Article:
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Nature. 2014 Oct 30;514(7524):642-5. doi: 10.1038/nature13612. Epub 2014 Aug 13.

Enhanced neonatal Fc receptor function improves protection against primate SHIV infection.

Author information

1
Vaccine Research Center, National Institute of Allergy and Infectious Diseases, National Institutes of Health, Building 40, Room 4502, MSC-3005, 40 Convent Drive, Bethesda, Maryland 20892-3005, USA.
2
1] Vaccine Research Center, National Institute of Allergy and Infectious Diseases, National Institutes of Health, Building 40, Room 4502, MSC-3005, 40 Convent Drive, Bethesda, Maryland 20892-3005, USA [2] Sanofi, 640 Memorial Drive, Cambridge, Massachusetts 02139, USA (R.S.R., Z.-Y.Y. and G.J.N.); Center for Genetics of Host Defense, University of Texas Southwestern Medical Center, 5323 Harry Hines Boulevard, Dallas, Texas 75235-8505, USA (M.Z.); University of North Texas System College of Pharmacy, 3500 Camp Bowie Boulevard, RES-340J, Fort Worth, Texas 76107, USA (S.R.P.).
3
Division of Gastroenterology, Department of Medicine, Brigham &Women's Hospital, Harvard Medical School, 75 Francis Street, Boston, Massachusetts 02115, USA.
4
1] Department of Microbiology, Medical School, University of Minnesota, 420 Delaware Street South East, Minneapolis, Minnesota 55455, USA [2] Sanofi, 640 Memorial Drive, Cambridge, Massachusetts 02139, USA (R.S.R., Z.-Y.Y. and G.J.N.); Center for Genetics of Host Defense, University of Texas Southwestern Medical Center, 5323 Harry Hines Boulevard, Dallas, Texas 75235-8505, USA (M.Z.); University of North Texas System College of Pharmacy, 3500 Camp Bowie Boulevard, RES-340J, Fort Worth, Texas 76107, USA (S.R.P.).
5
1] Clinical Pharmacokinetics Laboratory, Pharmacy Department, Clinical Center, National Institutes of Health, Building 10, 10 Center Drive, Bethesda, Maryland 20814, USA [2] Sanofi, 640 Memorial Drive, Cambridge, Massachusetts 02139, USA (R.S.R., Z.-Y.Y. and G.J.N.); Center for Genetics of Host Defense, University of Texas Southwestern Medical Center, 5323 Harry Hines Boulevard, Dallas, Texas 75235-8505, USA (M.Z.); University of North Texas System College of Pharmacy, 3500 Camp Bowie Boulevard, RES-340J, Fort Worth, Texas 76107, USA (S.R.P.).
6
Biostatistics Research Branch, Division of Clinical Research, National Institute of Allergy and Infectious Diseases, National Institutes of Health, 6700A Rockledge Drive, Room 5235, Bethesda, Maryland 20892, USA.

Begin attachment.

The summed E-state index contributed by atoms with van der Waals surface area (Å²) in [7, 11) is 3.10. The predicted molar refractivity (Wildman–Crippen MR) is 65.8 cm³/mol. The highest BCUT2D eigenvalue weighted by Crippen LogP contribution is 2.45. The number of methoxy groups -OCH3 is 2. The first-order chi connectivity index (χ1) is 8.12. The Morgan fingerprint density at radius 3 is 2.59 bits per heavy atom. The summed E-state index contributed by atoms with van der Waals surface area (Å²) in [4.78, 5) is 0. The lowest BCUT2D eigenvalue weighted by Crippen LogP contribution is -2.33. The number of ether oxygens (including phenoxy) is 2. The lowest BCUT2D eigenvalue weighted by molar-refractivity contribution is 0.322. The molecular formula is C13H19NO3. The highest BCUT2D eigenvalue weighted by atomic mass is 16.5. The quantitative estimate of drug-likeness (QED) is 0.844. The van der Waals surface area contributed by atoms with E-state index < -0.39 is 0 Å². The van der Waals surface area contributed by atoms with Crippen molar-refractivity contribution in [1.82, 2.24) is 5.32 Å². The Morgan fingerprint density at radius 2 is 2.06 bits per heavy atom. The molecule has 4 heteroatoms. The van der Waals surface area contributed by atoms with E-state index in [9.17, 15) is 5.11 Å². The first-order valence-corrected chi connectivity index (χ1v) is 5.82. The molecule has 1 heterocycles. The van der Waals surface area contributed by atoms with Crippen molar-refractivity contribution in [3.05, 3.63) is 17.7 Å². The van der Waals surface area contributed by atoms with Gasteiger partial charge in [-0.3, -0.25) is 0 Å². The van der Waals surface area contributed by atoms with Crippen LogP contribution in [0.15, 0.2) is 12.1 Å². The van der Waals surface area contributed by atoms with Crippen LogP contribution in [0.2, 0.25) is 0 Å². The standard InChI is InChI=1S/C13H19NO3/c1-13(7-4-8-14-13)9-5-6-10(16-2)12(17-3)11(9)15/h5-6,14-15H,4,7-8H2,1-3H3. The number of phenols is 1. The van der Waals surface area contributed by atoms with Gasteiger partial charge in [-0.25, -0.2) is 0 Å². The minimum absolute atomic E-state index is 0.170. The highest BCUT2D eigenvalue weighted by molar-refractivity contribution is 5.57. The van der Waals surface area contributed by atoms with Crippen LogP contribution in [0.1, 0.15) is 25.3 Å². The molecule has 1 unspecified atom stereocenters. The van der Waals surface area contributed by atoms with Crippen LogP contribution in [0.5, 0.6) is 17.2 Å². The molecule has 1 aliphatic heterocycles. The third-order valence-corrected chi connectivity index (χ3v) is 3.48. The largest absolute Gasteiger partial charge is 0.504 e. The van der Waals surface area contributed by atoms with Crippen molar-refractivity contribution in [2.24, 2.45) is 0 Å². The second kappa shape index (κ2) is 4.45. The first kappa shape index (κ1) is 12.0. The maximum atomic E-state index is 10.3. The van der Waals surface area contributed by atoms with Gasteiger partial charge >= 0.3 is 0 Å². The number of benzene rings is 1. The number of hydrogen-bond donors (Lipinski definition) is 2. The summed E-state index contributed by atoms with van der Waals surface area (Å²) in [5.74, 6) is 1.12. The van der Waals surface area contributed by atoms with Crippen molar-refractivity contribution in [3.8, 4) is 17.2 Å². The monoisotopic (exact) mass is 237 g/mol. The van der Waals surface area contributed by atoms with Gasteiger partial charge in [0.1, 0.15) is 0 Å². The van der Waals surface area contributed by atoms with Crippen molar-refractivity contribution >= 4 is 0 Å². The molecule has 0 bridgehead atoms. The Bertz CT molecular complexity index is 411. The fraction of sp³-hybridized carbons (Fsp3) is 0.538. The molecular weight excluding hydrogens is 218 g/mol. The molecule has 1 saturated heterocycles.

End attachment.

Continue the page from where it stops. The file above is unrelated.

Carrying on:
7
Department of Microbiology, Medical School, University of Minnesota, 420 Delaware Street South East, Minneapolis, Minnesota 55455, USA.

Abstract

To protect against human immunodeficiency virus (HIV-1) infection, broadly neutralizing antibodies (bnAbs) must be active at the portals of viral entry in the gastrointestinal or cervicovaginal tracts. The localization and persistence of antibodies at these sites is influenced by the neonatal Fc receptor (FcRn), whose role in protecting against infection in vivo has not been defined. Here, we show that a bnAb with enhanced FcRn binding has increased gut mucosal tissue localization, which improves protection against lentiviral infection in non-human primates. A bnAb directed to the CD4-binding site of the HIV-1 envelope (Env) protein (denoted VRC01) was modified by site-directed mutagenesis to increase its binding affinity for FcRn. This enhanced FcRn-binding mutant bnAb, denoted VRC01-LS, displayed increased transcytosis across human FcRn-expressing cellular monolayers in vitro while retaining FcγRIIIa binding and function, including antibody-dependent cell-mediated cytotoxicity (ADCC) activity, at levels similar to VRC01 (the wild type). VRC01-LS had a threefold longer serum half-life than VRC01 in non-human primates and persisted in the rectal mucosa even when it was no longer detectable in the serum. Notably, VRC01-LS mediated protection superior to that afforded by VRC01 against intrarectal infection with simian-human immunodeficiency virus (SHIV). These findings suggest that modification of FcRn binding provides a mechanism not only to increase serum half-life but also to enhance mucosal localization that confers immune protection. Mutations that enhance FcRn function could therefore increase the potency and durability of passive immunization strategies to prevent HIV-1 infection.

PMID:
25119033
PMCID:
PMC4433741
DOI:
10.1038/nature13612
[Indexed for MEDLINE]
Free PMC Article

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